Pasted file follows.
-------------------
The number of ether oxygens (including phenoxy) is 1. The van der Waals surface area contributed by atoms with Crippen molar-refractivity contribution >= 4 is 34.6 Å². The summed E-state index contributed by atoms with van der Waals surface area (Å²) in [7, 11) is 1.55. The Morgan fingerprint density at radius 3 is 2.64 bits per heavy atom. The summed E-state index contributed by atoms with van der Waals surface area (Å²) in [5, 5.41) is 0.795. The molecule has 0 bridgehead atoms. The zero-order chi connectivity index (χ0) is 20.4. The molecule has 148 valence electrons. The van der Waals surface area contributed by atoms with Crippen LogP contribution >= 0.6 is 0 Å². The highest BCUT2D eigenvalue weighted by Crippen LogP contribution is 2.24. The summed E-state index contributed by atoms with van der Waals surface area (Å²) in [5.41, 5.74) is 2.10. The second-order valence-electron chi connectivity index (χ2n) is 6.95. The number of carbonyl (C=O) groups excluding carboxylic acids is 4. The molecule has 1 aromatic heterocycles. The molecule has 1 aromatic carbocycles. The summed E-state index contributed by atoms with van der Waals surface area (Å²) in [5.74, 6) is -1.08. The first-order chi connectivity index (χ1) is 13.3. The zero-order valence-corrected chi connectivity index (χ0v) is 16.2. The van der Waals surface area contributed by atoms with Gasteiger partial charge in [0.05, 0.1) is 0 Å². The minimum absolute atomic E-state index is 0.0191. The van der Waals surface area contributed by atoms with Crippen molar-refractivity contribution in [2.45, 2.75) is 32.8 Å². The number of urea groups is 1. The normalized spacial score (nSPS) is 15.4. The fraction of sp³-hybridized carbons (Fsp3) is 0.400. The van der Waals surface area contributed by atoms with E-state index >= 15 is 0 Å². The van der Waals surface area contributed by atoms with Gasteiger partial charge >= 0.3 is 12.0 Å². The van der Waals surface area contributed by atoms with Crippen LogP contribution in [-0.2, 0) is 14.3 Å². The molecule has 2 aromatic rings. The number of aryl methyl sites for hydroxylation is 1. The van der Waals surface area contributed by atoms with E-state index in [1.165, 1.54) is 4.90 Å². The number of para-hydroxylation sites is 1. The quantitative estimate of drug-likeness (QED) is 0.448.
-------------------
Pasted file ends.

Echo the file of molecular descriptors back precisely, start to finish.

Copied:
The number of ether oxygens (including phenoxy) is 1. The van der Waals surface area contributed by atoms with Crippen molar-refractivity contribution >= 4 is 34.6 Å². The summed E-state index contributed by atoms with van der Waals surface area (Å²) in [7, 11) is 1.55. The Morgan fingerprint density at radius 3 is 2.64 bits per heavy atom. The summed E-state index contributed by atoms with van der Waals surface area (Å²) in [5, 5.41) is 0.795. The molecule has 0 bridgehead atoms. The zero-order chi connectivity index (χ0) is 20.4. The molecule has 148 valence electrons. The van der Waals surface area contributed by atoms with Crippen LogP contribution >= 0.6 is 0 Å². The highest BCUT2D eigenvalue weighted by Crippen LogP contribution is 2.24. The summed E-state index contributed by atoms with van der Waals surface area (Å²) in [5.41, 5.74) is 2.10. The second-order valence-electron chi connectivity index (χ2n) is 6.95. The number of carbonyl (C=O) groups excluding carboxylic acids is 4. The molecule has 1 aromatic heterocycles. The molecule has 1 aromatic carbocycles. The summed E-state index contributed by atoms with van der Waals surface area (Å²) in [5.74, 6) is -1.08. The first-order chi connectivity index (χ1) is 13.3. The zero-order valence-corrected chi connectivity index (χ0v) is 16.2. The van der Waals surface area contributed by atoms with Gasteiger partial charge in [0.05, 0.1) is 0 Å². The minimum absolute atomic E-state index is 0.0191. The van der Waals surface area contributed by atoms with Crippen molar-refractivity contribution in [2.45, 2.75) is 32.8 Å². The number of urea groups is 1. The normalized spacial score (nSPS) is 15.4. The fraction of sp³-hybridized carbons (Fsp3) is 0.400. The van der Waals surface area contributed by atoms with E-state index >= 15 is 0 Å². The van der Waals surface area contributed by atoms with Gasteiger partial charge >= 0.3 is 12.0 Å². The van der Waals surface area contributed by atoms with Crippen LogP contribution in [-0.2, 0) is 14.3 Å². The molecule has 2 aromatic rings. The number of aryl methyl sites for hydroxylation is 1. The van der Waals surface area contributed by atoms with E-state index in [1.165, 1.54) is 4.90 Å². The number of para-hydroxylation sites is 1. The quantitative estimate of drug-likeness (QED) is 0.448.